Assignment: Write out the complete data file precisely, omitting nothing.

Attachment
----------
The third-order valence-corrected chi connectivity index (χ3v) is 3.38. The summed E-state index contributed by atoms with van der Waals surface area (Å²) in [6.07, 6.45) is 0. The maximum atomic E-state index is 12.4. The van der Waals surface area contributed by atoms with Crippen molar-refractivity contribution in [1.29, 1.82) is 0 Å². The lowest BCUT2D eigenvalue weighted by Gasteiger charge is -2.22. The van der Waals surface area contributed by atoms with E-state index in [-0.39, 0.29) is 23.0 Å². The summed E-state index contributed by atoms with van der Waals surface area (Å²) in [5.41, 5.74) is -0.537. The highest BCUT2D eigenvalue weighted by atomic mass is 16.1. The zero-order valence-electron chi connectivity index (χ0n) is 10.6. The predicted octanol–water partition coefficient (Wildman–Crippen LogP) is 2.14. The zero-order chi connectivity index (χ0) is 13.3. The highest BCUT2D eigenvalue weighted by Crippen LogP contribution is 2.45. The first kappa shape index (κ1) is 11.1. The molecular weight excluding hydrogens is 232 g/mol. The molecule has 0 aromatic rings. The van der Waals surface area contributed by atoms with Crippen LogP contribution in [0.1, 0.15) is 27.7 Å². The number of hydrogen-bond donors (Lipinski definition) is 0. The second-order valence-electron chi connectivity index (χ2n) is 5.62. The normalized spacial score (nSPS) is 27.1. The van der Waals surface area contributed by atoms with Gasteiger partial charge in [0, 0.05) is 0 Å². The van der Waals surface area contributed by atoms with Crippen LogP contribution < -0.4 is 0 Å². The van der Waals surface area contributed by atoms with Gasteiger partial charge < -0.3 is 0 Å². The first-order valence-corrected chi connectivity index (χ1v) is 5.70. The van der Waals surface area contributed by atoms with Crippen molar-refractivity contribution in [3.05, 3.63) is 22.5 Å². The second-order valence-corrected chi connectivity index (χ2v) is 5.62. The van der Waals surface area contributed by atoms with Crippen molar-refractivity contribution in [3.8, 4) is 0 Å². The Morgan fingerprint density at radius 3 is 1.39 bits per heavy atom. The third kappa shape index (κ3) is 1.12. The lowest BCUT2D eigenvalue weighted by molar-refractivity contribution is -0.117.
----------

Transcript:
The third-order valence-corrected chi connectivity index (χ3v) is 3.38. The summed E-state index contributed by atoms with van der Waals surface area (Å²) in [6.07, 6.45) is 0. The maximum atomic E-state index is 12.4. The van der Waals surface area contributed by atoms with Crippen molar-refractivity contribution in [1.29, 1.82) is 0 Å². The lowest BCUT2D eigenvalue weighted by Gasteiger charge is -2.22. The van der Waals surface area contributed by atoms with E-state index in [-0.39, 0.29) is 23.0 Å². The summed E-state index contributed by atoms with van der Waals surface area (Å²) in [5.41, 5.74) is -0.537. The highest BCUT2D eigenvalue weighted by atomic mass is 16.1. The zero-order valence-electron chi connectivity index (χ0n) is 10.6. The predicted octanol–water partition coefficient (Wildman–Crippen LogP) is 2.14. The zero-order chi connectivity index (χ0) is 13.3. The highest BCUT2D eigenvalue weighted by Crippen LogP contribution is 2.45. The first kappa shape index (κ1) is 11.1. The molecular weight excluding hydrogens is 232 g/mol. The molecule has 0 aromatic rings. The van der Waals surface area contributed by atoms with Crippen LogP contribution in [0.1, 0.15) is 27.7 Å². The number of hydrogen-bond donors (Lipinski definition) is 0. The second-order valence-electron chi connectivity index (χ2n) is 5.62. The normalized spacial score (nSPS) is 27.1. The van der Waals surface area contributed by atoms with Gasteiger partial charge in [0, 0.05) is 0 Å². The van der Waals surface area contributed by atoms with Crippen LogP contribution < -0.4 is 0 Å². The van der Waals surface area contributed by atoms with Gasteiger partial charge < -0.3 is 0 Å². The first-order valence-corrected chi connectivity index (χ1v) is 5.70. The van der Waals surface area contributed by atoms with Crippen molar-refractivity contribution in [3.05, 3.63) is 22.5 Å². The second-order valence-corrected chi connectivity index (χ2v) is 5.62. The van der Waals surface area contributed by atoms with Crippen molar-refractivity contribution in [3.8, 4) is 0 Å². The Morgan fingerprint density at radius 3 is 1.39 bits per heavy atom. The third kappa shape index (κ3) is 1.12. The lowest BCUT2D eigenvalue weighted by molar-refractivity contribution is -0.117.